The Minnesota Supreme Court has granted a petition for review of a decision of the City of Elk River to revoke a property owner’s land use. Wapiti Park Campgrounds got a permit in 1984 to run a campground. One condition was “no permanent residents.”
Years went by. Land uses in the vicinity changed. Wapiti Park Campgrounds got “grand-fathered” in through an “interim use permit.” Then, in 2010, when City inspection identified “rigid piping connecting” “campers” to plumbing, campers with air conditioners, and other signs of year-round residence, the City concluded the “campground” was not what it was supposed to be, and the City decided to shut down Wapiti Park Campground. (Comically, Wapiti Park’s lawyers called Wapiti Park’s residents “longer term campers,” which, I suppose we all are in a sense.)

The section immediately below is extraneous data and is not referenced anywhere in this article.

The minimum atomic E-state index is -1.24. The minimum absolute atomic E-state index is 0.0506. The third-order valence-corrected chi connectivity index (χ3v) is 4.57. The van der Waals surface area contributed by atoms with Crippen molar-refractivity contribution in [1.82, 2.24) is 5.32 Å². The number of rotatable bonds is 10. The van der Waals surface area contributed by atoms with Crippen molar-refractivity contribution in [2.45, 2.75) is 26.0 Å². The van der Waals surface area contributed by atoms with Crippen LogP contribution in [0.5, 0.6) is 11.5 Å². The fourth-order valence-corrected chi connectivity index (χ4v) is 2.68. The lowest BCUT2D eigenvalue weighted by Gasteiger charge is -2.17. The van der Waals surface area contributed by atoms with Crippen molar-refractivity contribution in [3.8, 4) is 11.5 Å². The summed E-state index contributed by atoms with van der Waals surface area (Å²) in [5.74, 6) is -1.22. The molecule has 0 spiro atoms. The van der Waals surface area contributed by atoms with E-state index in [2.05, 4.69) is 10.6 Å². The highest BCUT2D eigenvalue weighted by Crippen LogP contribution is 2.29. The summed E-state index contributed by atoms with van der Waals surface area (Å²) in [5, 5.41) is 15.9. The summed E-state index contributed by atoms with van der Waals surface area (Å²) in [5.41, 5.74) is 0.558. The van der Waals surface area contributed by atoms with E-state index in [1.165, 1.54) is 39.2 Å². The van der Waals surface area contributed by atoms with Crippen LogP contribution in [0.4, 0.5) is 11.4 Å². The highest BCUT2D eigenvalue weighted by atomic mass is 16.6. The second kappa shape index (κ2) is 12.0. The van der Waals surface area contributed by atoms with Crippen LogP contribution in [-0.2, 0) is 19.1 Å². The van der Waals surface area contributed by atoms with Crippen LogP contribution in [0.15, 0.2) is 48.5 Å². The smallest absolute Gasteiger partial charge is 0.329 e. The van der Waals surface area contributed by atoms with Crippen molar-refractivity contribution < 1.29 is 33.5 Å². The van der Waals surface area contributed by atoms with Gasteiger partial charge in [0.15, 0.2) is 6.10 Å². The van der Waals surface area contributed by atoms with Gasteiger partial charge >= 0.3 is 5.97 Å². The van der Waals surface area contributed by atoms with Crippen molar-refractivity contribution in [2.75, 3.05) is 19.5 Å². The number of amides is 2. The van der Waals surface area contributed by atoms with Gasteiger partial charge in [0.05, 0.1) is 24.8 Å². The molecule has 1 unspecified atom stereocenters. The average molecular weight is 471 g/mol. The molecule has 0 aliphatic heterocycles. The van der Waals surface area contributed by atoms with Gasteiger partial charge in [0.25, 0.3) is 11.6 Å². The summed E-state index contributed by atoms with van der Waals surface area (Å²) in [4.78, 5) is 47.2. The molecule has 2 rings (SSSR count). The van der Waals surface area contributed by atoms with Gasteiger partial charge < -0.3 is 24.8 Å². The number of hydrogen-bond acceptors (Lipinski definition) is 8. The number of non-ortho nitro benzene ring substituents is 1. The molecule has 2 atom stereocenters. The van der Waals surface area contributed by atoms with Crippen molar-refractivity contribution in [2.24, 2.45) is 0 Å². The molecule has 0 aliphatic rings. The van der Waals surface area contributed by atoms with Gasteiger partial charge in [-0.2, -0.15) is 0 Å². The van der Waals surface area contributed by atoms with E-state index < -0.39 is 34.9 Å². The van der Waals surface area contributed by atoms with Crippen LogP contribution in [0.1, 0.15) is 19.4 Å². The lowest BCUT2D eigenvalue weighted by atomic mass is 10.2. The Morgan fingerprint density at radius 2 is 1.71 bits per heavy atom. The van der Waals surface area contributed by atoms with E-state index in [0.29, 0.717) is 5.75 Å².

[Special Note/Disclaimer: The accompanying image to this post is NOT from Wapiti Park Campgrounds and merely illustrates a structure that some might think suitable for “camping” while others might not.]
In a published decision last October, the Minnesota Court of Appeals reasoned:
It would be anomalous to conclude that merely because the city exercises its broad discretion to amend a zoning ordinance, converting what was a conditionally permitted use into a nonconforming use, it loses the authority to enforce the conditions that it deemed necessary to promote public health, safety, and welfare when it first issued the permit. This result is especially troubling when the city determines, as it implicitly did here with the 1988 zoning amendment, that allowing campgrounds in the zoning district, even as a conditionally permitted use, was counter to public health, safety, and welfare interests.
This reasoning makes a great deal of sense to me. So I wonder why the Minnesota Supreme Court thought this decision warranted further review. Could it be that our state Supreme Court is looking for cases to revisit the balance that exists under current law between private land use and the public interest?